A few weeks ago, Australian chef Pete Evans published what has been described as a 'pretentious' list of his daily eats, inspiring a twitterslide of comment and much Facebookery.
There was also a feisty discussion about it all over on Liz's blog, for anyone that wants to catch up on the goss.
What seemed to captivate Tweeters everywhere was his use of 'activated almonds'.
It's true that the description is a little ..erm.. non-descriptive.
What are 'activated almonds'?
Activated almonds are simply soaked almonds that have begun to sprout. This process, which generally takes 24 hours, de-activates the enzyme inhibitiors in the nut and makes the nutrients in it easier for the body to absorb.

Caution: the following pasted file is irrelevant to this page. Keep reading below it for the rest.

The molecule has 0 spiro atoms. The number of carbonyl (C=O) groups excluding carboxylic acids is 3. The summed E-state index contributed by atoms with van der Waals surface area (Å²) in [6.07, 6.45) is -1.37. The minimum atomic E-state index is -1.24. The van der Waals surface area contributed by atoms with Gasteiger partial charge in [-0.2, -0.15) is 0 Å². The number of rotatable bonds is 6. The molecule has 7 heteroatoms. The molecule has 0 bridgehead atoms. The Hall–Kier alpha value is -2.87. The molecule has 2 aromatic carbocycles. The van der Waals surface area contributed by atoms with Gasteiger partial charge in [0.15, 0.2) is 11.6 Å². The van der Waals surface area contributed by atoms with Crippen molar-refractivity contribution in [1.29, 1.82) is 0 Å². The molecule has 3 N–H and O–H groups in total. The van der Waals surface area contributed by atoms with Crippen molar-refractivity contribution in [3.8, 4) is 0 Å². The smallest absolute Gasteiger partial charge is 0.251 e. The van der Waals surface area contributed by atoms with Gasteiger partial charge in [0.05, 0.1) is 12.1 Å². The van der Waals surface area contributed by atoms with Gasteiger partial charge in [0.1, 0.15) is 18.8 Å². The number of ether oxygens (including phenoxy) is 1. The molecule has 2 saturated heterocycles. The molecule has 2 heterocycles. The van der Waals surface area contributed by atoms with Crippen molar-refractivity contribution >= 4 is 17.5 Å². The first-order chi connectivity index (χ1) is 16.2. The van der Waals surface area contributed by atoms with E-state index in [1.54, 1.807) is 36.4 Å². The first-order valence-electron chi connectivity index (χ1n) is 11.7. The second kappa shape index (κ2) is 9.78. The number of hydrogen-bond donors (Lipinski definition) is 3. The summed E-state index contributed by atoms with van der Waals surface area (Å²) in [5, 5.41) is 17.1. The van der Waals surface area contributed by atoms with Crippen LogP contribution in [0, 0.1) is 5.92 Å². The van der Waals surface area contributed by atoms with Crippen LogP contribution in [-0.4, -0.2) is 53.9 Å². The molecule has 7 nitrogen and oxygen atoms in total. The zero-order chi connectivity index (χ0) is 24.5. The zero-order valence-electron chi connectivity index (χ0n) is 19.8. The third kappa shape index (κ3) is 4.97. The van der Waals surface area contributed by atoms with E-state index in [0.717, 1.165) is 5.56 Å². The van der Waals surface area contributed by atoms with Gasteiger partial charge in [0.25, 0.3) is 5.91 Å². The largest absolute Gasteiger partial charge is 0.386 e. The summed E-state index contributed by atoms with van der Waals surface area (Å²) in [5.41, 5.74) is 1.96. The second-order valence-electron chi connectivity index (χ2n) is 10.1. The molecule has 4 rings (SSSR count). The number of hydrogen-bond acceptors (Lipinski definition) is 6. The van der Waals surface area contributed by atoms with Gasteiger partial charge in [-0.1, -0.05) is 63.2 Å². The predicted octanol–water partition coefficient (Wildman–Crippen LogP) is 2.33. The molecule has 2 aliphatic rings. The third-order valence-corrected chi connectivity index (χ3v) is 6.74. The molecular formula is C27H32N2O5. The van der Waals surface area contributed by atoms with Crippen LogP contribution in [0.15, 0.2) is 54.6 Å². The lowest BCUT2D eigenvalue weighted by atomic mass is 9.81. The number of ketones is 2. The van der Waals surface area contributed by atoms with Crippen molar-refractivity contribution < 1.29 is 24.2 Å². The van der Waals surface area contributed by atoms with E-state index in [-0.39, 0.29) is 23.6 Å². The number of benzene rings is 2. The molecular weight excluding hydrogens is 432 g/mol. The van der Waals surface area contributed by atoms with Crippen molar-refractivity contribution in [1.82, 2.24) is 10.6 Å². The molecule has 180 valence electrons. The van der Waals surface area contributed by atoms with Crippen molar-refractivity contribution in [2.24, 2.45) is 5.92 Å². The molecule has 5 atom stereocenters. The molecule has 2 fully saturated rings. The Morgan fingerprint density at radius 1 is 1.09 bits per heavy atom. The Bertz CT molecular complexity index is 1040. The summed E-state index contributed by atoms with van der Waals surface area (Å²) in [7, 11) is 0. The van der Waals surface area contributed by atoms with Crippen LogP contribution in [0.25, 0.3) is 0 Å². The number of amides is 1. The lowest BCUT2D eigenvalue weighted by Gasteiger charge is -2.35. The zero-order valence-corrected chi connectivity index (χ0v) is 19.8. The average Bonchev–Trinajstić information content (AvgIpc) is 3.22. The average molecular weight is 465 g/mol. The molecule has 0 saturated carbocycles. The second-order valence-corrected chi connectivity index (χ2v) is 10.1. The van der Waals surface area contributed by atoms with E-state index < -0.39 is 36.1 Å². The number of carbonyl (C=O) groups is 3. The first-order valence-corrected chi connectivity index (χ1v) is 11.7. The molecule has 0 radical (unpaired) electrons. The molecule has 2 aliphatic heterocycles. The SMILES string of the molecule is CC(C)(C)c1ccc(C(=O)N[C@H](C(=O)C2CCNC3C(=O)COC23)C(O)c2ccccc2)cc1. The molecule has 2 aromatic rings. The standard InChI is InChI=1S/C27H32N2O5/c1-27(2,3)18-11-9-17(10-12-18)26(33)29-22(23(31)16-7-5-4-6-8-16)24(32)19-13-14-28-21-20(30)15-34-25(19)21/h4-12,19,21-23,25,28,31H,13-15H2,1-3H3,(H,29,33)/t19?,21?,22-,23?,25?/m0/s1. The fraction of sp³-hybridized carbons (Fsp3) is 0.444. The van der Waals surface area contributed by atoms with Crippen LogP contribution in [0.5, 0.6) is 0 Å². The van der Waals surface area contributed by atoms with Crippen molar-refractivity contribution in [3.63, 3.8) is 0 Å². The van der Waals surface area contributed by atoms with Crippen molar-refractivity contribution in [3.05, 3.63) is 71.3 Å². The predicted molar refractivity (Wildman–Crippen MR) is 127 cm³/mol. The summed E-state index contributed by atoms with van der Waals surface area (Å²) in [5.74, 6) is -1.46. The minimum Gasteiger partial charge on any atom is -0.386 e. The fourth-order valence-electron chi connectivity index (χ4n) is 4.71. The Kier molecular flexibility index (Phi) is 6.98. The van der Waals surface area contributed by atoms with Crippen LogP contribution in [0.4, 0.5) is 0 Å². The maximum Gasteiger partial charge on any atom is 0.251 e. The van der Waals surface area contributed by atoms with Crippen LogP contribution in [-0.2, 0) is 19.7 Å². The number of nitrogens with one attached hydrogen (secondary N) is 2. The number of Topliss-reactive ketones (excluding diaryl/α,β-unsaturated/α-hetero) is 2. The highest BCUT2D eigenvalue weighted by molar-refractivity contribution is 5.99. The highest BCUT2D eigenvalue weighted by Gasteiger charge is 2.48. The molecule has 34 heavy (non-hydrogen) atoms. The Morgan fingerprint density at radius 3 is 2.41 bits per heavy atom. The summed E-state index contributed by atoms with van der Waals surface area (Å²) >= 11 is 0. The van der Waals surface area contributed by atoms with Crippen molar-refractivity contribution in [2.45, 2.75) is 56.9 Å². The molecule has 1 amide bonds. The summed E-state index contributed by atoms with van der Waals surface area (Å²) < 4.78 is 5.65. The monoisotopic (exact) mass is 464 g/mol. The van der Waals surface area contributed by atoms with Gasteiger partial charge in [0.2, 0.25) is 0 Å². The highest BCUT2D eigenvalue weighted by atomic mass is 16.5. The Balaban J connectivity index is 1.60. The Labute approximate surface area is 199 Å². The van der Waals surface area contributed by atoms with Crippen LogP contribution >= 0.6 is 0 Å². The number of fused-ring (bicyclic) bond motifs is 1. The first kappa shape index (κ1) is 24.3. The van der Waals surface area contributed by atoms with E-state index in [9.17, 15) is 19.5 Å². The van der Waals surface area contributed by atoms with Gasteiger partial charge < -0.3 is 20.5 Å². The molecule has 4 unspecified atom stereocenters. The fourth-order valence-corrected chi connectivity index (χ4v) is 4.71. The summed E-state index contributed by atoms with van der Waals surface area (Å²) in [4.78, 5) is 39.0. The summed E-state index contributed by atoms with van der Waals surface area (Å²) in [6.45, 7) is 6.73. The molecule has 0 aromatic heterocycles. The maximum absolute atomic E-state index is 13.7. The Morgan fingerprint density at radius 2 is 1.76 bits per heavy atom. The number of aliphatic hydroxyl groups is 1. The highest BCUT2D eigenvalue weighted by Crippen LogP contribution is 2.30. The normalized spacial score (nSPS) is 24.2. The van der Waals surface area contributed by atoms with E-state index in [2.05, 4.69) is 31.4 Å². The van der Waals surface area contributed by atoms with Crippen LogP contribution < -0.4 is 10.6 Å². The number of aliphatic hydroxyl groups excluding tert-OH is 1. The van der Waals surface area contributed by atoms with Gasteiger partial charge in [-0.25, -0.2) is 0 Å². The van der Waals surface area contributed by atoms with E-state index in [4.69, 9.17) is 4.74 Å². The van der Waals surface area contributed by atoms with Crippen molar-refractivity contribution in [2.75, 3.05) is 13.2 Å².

An almond won't actually sprout like a mung bean, or even like buckwheat, but it will form a little, tiny nub at the growing end. Once this happens, it's activated.
I activate my almonds, then usually I drain them then blanch them by immersing them in boiling water, and easily pop off the skins. The boiling water stage does remove the 'raw' factor, but I'm not concerned about that.
I think I'll start referring to my buckwheat pancakes as activated buckwheat pancakes. They might become an internet sensation.